And Madeleine, hi, if years later you’d see this response I don’t know, however you also have been miss informed, the Campbell live team did not know that my parents didn’t want filming done there infact no body did as location was not discussed with my parents till after filming (the whole process happened within a matter of hours from being approached about the story to filming being over) so for this the Campbell live team were not being disrespectfull and it did not cause disruption at home so for this Campbell live are not at fault, however they did other things that we were less than happy about.
    Impossible for the school to not know about the pregnancy prior to appointing him the position as they had asked me to leave (with no choice tho) the summer prior when I was pregnant and by the time all the Campbell live stuff happened our daughter was about 5 months old…

    The princapal and head of secondary were who had the initial say and who appointed him as a head student the pastor of the school (he’s no longer there) is who handled it the way it was and who demanded the position be revoked as it wasn’t passed through the board of trustees approoval (oliver was not the only head student to have his position revoked, another did on the bases that he also had had sex)

    I have since had apologies from 95% of staff at rangiora new life about how it was all handled and so has oliver, although never from the pastor… Only last year I happened to be seated across the isle from him on a flight… It was very uncomfterble.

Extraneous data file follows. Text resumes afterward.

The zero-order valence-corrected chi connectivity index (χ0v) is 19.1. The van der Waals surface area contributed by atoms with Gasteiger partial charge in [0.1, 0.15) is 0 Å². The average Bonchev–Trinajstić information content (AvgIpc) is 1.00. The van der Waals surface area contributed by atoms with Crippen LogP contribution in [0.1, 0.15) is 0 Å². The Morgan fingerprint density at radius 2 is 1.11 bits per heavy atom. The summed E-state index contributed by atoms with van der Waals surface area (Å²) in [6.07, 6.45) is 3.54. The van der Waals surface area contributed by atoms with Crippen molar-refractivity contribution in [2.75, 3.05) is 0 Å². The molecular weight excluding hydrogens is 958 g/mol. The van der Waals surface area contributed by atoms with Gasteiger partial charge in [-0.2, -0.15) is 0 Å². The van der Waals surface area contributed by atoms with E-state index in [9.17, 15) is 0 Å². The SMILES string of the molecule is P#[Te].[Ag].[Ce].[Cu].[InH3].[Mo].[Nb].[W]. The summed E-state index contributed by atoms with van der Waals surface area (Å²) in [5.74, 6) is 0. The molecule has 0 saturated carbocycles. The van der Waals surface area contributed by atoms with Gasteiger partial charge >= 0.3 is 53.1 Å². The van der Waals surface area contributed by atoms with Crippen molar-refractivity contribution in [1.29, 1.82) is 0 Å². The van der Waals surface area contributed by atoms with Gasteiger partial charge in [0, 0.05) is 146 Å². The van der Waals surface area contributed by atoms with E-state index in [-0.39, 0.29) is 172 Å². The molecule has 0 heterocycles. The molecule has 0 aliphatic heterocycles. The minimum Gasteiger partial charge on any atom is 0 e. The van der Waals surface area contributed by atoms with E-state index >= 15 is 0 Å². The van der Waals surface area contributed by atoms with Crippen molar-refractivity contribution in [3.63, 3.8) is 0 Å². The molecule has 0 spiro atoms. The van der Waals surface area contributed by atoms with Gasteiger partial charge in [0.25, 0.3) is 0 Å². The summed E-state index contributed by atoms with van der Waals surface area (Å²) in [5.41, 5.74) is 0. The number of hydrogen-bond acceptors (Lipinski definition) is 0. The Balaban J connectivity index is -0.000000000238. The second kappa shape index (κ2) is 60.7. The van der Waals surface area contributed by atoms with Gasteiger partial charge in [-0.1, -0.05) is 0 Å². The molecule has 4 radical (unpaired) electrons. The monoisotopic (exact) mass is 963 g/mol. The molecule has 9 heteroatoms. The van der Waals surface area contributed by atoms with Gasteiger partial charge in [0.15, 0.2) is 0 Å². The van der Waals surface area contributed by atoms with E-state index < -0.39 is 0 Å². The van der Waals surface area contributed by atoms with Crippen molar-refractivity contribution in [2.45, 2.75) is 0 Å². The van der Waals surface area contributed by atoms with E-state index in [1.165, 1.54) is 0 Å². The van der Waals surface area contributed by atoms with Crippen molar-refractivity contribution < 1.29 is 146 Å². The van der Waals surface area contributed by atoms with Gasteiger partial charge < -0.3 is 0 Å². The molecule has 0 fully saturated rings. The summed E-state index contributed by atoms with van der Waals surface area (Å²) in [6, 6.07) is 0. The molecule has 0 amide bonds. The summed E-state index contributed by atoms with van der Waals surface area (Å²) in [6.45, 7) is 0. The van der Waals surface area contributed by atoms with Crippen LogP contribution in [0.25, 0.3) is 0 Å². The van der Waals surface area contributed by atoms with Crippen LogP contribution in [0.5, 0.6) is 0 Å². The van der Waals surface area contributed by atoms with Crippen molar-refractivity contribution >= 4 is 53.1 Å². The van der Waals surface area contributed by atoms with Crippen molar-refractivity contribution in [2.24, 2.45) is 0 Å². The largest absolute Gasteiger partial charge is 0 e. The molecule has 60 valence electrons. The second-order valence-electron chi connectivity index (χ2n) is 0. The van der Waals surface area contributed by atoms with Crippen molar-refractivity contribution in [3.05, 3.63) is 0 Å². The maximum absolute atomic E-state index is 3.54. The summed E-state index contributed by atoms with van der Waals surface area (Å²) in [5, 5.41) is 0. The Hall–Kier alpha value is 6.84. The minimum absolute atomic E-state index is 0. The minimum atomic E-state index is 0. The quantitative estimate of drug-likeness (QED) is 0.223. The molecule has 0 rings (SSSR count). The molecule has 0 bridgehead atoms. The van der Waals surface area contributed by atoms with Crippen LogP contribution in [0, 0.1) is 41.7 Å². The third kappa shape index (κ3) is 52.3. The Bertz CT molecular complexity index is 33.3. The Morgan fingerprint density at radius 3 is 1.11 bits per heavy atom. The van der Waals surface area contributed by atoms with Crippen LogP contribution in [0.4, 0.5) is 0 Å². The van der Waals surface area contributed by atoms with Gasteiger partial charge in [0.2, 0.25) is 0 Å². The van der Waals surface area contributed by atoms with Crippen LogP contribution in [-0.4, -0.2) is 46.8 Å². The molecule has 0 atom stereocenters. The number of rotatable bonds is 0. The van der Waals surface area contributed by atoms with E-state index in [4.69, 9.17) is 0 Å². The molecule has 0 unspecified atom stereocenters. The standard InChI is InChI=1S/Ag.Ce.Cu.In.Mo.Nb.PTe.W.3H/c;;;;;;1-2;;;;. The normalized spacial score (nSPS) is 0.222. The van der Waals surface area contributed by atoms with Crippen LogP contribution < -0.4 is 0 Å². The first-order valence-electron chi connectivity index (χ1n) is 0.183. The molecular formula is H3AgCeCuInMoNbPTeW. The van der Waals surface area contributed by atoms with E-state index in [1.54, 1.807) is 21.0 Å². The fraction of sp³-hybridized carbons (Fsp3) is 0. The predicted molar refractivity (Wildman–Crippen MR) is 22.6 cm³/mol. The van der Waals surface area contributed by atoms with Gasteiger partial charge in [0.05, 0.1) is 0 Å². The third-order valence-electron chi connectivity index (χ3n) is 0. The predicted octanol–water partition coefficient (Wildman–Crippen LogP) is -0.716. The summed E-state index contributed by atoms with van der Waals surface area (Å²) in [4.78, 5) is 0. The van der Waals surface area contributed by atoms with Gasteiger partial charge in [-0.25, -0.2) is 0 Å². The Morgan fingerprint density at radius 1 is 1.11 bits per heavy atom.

Its an amazing school, mistakes were made by them and us, and changes made for the better, Ollie has since done some presentations at the school in the science department and our daughter attended school there before my family moved out of the area…

    I was a good kid but yes not so educated on sexual safety and so my one bit of rebelliousness (having sex with the boyfriend I’d dated for a whole 2 years prior) had consequenses… It was challenging being a young mum, but I managed, I finished my schooling got UE and level 1,2 and 3 have been head girl at the school i completed my studies, was an advocate for young mums and since have done support work for young mums…have studied at university and am continuing to do so alongside having an amazing job, a supportive husband and 4 beautiful children… Yep its been tough but other than maybe one certain interview I wouldn’t change a thing…

    Xx Sara